By the 1960s, Canadian passenger trains were in serious decline, largely thanks to increased competition from automobiles travelling the then-new Trans-Canada Highway and from airlines. However, the CN aggressively marketed its services, even while CPR was losing interest in operating The Canadian. To help combat the perception that the CPR route through the Rocky Mountains was more scenic, CN in 1964 acquired a set of six ex-Milwaukee Road "Super Dome" cars (rechristened "Sceneramics" by CN) that had formerly seen service on the Olympian Hiawatha. These were placed into service between Winnipeg and Vancouver. But despite CNR's best efforts, ridership continued to decline throughout the 1970s, and the train operated at a loss.
Via Rail takeover and first cancellation
On April 1, 1978, a new federal Crown corporation called Via Rail Canada formally assumed responsibility for the passenger services of CN. Via Rail also assumed responsibility for CP Rail's passenger services on October 29, 1978, giving it two transcontinental routes: the Canadian and the Super Continental. Via Rail reconfigured these routes, making the Canadian a Toronto–Vancouver train and the Super Continental a Montreal–Vancouver train. Sleeping cars were exchanged in Winnipeg between the two trains. The Canadian became the company's premier transcontinental train and the Super Continental was relegated to secondary status. Nevertheless, a confluence of astute marketing, high gasoline prices, and rampant inflation actually led to an increase in ridership during the early 1980s. However, the 1981 federal budget of Prime Minister Pierre Trudeau's Liberal government led to fully 20% of Via's route miles being eliminated. The Super Continental was among the trains immediately cut.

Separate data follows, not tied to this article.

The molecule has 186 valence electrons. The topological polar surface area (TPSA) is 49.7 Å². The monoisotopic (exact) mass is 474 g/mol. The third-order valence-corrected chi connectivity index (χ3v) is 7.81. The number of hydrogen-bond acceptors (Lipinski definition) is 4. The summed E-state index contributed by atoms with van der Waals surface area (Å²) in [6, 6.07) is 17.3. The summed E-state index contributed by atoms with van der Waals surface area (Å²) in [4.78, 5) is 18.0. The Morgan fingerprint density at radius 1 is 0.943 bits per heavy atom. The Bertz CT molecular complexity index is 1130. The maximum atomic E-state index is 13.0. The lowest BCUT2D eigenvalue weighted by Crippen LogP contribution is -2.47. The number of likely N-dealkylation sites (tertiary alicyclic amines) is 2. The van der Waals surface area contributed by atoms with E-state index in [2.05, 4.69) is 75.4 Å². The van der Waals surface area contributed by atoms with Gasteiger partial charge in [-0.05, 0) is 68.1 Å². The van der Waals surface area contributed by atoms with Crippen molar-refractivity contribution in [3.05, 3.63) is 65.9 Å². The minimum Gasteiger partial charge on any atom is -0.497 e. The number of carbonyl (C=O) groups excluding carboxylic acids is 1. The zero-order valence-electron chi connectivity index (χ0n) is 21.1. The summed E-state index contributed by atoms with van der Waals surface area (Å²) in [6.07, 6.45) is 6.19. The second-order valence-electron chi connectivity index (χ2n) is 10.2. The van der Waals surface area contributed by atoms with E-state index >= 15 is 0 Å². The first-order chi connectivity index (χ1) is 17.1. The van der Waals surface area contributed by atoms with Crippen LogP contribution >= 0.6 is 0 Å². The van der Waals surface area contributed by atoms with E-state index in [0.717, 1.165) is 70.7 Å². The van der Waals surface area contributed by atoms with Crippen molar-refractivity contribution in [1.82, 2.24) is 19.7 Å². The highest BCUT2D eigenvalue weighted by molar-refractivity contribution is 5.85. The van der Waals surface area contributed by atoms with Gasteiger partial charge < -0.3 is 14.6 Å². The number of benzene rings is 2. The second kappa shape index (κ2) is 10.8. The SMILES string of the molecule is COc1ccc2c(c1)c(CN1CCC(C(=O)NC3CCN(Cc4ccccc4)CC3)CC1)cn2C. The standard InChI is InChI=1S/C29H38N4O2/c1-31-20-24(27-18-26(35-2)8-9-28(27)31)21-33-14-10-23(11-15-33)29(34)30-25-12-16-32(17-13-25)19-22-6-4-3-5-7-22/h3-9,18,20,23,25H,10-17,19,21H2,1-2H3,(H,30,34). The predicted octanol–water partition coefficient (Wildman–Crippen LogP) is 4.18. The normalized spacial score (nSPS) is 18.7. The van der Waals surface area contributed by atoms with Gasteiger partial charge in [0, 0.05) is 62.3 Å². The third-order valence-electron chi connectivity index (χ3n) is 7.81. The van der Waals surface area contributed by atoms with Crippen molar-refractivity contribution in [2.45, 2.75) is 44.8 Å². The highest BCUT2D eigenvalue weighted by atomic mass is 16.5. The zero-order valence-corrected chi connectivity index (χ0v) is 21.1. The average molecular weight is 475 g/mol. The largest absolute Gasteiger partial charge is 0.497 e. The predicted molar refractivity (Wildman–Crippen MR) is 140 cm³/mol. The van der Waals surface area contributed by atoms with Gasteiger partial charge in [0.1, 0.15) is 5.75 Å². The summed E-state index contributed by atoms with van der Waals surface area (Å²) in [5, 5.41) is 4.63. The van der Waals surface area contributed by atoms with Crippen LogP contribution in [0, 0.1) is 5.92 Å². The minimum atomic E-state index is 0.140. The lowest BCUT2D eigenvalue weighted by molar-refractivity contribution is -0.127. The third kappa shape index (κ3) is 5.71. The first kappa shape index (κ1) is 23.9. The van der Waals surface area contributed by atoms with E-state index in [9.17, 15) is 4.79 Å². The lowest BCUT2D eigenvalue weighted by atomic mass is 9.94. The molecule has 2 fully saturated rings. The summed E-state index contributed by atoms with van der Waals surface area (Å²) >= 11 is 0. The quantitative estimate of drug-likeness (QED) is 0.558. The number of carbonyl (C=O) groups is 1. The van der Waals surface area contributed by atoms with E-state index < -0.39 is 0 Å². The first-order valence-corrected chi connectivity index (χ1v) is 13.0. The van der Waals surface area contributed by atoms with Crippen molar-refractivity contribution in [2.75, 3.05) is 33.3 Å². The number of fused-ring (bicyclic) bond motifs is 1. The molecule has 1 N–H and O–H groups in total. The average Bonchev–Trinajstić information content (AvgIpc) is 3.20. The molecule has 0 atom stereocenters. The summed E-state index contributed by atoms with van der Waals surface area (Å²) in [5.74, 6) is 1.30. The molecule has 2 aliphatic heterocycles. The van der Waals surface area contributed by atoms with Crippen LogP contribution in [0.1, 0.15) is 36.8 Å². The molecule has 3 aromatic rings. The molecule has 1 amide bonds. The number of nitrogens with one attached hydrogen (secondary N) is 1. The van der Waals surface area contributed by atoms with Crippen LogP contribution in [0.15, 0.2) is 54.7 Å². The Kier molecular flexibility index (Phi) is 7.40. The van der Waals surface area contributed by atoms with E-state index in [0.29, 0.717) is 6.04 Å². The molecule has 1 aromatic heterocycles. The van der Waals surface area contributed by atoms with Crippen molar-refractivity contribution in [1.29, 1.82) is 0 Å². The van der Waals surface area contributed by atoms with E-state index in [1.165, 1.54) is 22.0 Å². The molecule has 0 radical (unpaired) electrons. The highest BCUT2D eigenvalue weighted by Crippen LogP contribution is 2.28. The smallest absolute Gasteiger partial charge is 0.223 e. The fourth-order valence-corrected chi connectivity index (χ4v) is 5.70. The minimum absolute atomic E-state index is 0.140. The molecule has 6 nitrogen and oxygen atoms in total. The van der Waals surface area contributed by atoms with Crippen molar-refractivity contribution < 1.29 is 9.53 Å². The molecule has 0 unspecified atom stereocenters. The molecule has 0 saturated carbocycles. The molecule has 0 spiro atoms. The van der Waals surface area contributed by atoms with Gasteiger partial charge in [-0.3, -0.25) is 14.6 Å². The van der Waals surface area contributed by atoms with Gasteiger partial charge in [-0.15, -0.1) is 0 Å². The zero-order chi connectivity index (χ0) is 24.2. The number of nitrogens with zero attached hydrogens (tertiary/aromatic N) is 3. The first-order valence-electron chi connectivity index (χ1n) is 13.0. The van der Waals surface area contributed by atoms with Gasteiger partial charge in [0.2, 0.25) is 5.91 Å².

Such reductions in passenger service proved to be politically unpopular, and following the election of the Progressive Conservative government of Brian Mulroney in 1984, service was restored on June 1, 1985, but on a truncated route from Vancouver to Winnipeg via Edmonton that no longer lived up to the 'Continental' name. The Toronto/Montreal to Sudbury segment was eliminated, and the Capreol–Winnipeg segment was reduced to a triweekly nameless remote services train. During this period, Via Rail was also able to re-equip the Super Continental with modern GMD F40PH locomotives. On February 8, 1986, human error resulted in Via's eastbound Super Continental colliding with a CN freight train at Dalehurst, Alberta, near Hinton. Twenty-three people died in what was the worst accident in modern Canadian railway history up until the Lac-Mégantic derailment.
By the late 1980s, federal budgets were under serious pressure, and the Mulroney government's 1989 budget proved disastrous for Via Rail. The last trains left Winnipeg and Vancouver on January 14, 1990, after which the Super Continental was abolished. This left The Canadian as Via's sole transcontinental train, which today operates three times a week, two times a week in off season from Vancouver to Toronto, but over the CN route of the original Super Continental rather than on its original CPR trackage.
- Classic Trains, Spring 2005, Kalmbach Publishing, ISSN 1527-0718 pg. 67